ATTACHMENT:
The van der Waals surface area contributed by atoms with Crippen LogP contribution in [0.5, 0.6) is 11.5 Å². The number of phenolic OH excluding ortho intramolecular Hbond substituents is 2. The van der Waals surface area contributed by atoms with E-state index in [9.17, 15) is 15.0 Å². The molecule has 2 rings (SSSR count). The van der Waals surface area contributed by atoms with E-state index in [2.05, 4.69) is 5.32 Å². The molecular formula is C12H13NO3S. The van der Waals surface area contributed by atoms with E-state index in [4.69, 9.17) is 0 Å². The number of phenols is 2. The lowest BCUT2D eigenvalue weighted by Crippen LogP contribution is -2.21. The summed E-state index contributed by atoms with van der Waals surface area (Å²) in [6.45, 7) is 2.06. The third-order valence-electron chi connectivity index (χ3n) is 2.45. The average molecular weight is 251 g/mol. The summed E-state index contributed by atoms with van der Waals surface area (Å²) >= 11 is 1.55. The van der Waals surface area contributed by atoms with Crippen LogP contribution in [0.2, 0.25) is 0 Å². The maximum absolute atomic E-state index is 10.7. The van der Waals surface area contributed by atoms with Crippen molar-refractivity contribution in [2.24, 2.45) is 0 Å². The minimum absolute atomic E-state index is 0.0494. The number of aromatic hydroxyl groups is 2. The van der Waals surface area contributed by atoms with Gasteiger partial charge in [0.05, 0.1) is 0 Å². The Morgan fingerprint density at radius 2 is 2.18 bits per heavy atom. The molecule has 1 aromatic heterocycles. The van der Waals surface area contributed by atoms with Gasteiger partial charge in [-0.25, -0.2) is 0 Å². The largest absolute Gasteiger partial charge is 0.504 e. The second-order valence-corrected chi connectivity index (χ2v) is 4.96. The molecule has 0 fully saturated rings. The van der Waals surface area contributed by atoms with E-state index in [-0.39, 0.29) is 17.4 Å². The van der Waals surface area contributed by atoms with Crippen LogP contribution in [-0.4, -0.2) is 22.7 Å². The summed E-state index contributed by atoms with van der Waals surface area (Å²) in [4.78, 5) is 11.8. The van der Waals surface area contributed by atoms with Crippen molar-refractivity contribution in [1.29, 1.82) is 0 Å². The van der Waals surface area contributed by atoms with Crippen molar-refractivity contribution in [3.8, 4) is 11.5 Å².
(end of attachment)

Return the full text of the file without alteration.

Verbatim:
The van der Waals surface area contributed by atoms with Crippen LogP contribution in [0.5, 0.6) is 11.5 Å². The number of phenolic OH excluding ortho intramolecular Hbond substituents is 2. The van der Waals surface area contributed by atoms with E-state index in [9.17, 15) is 15.0 Å². The molecule has 2 rings (SSSR count). The van der Waals surface area contributed by atoms with E-state index in [2.05, 4.69) is 5.32 Å². The molecular formula is C12H13NO3S. The van der Waals surface area contributed by atoms with E-state index in [4.69, 9.17) is 0 Å². The number of phenols is 2. The lowest BCUT2D eigenvalue weighted by Crippen LogP contribution is -2.21. The summed E-state index contributed by atoms with van der Waals surface area (Å²) in [6.45, 7) is 2.06. The third-order valence-electron chi connectivity index (χ3n) is 2.45. The average molecular weight is 251 g/mol. The summed E-state index contributed by atoms with van der Waals surface area (Å²) >= 11 is 1.55. The van der Waals surface area contributed by atoms with Crippen LogP contribution in [0.2, 0.25) is 0 Å². The maximum absolute atomic E-state index is 10.7. The van der Waals surface area contributed by atoms with Crippen molar-refractivity contribution in [2.24, 2.45) is 0 Å². The minimum absolute atomic E-state index is 0.0494. The number of aromatic hydroxyl groups is 2. The van der Waals surface area contributed by atoms with Gasteiger partial charge in [0.05, 0.1) is 0 Å². The Morgan fingerprint density at radius 2 is 2.18 bits per heavy atom. The molecule has 1 aromatic heterocycles. The van der Waals surface area contributed by atoms with Gasteiger partial charge in [-0.25, -0.2) is 0 Å². The largest absolute Gasteiger partial charge is 0.504 e. The second-order valence-corrected chi connectivity index (χ2v) is 4.96. The molecule has 0 fully saturated rings. The van der Waals surface area contributed by atoms with E-state index in [-0.39, 0.29) is 17.4 Å². The van der Waals surface area contributed by atoms with Crippen LogP contribution in [-0.4, -0.2) is 22.7 Å². The summed E-state index contributed by atoms with van der Waals surface area (Å²) in [4.78, 5) is 11.8. The van der Waals surface area contributed by atoms with Crippen molar-refractivity contribution in [1.29, 1.82) is 0 Å². The van der Waals surface area contributed by atoms with Crippen molar-refractivity contribution in [3.8, 4) is 11.5 Å².